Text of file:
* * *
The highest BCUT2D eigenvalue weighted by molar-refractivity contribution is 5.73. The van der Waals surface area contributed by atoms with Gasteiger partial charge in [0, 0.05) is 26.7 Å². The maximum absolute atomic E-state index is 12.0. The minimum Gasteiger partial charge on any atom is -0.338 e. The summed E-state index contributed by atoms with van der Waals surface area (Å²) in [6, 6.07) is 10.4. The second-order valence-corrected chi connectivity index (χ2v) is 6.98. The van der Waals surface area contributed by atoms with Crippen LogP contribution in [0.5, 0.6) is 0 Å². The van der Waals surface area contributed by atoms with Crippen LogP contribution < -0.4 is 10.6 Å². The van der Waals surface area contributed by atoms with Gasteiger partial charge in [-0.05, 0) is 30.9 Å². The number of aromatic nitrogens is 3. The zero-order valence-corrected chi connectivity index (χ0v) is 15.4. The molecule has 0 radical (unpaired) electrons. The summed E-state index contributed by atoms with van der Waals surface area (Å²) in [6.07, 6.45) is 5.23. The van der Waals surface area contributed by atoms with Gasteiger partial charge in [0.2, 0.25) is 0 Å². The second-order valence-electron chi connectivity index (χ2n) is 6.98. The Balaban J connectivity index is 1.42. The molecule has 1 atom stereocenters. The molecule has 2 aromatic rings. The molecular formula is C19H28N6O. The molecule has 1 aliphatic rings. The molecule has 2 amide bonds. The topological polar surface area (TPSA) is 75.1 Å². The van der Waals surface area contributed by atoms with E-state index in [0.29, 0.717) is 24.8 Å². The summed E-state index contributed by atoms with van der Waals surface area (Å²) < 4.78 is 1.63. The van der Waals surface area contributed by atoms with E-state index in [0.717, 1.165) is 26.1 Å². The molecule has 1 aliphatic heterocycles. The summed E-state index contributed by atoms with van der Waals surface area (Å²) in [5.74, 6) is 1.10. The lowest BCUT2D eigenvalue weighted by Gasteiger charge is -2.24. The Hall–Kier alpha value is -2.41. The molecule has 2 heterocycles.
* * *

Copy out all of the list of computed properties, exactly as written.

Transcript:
The highest BCUT2D eigenvalue weighted by molar-refractivity contribution is 5.73. The van der Waals surface area contributed by atoms with Gasteiger partial charge in [0, 0.05) is 26.7 Å². The maximum absolute atomic E-state index is 12.0. The minimum Gasteiger partial charge on any atom is -0.338 e. The summed E-state index contributed by atoms with van der Waals surface area (Å²) in [6, 6.07) is 10.4. The second-order valence-corrected chi connectivity index (χ2v) is 6.98. The van der Waals surface area contributed by atoms with Crippen LogP contribution in [0.5, 0.6) is 0 Å². The van der Waals surface area contributed by atoms with Crippen LogP contribution < -0.4 is 10.6 Å². The van der Waals surface area contributed by atoms with Gasteiger partial charge in [-0.05, 0) is 30.9 Å². The number of aromatic nitrogens is 3. The zero-order valence-corrected chi connectivity index (χ0v) is 15.4. The molecule has 0 radical (unpaired) electrons. The summed E-state index contributed by atoms with van der Waals surface area (Å²) in [6.07, 6.45) is 5.23. The van der Waals surface area contributed by atoms with Gasteiger partial charge in [0.2, 0.25) is 0 Å². The second-order valence-electron chi connectivity index (χ2n) is 6.98. The Balaban J connectivity index is 1.42. The molecule has 1 atom stereocenters. The molecule has 2 aromatic rings. The molecular formula is C19H28N6O. The molecule has 1 aliphatic rings. The molecule has 2 amide bonds. The topological polar surface area (TPSA) is 75.1 Å². The van der Waals surface area contributed by atoms with E-state index in [0.29, 0.717) is 24.8 Å². The summed E-state index contributed by atoms with van der Waals surface area (Å²) < 4.78 is 1.63. The van der Waals surface area contributed by atoms with E-state index in [0.717, 1.165) is 26.1 Å². The molecule has 1 aliphatic heterocycles. The summed E-state index contributed by atoms with van der Waals surface area (Å²) in [5.74, 6) is 1.10. The lowest BCUT2D eigenvalue weighted by Gasteiger charge is -2.24. The Hall–Kier alpha value is -2.41. The molecule has 2 heterocycles.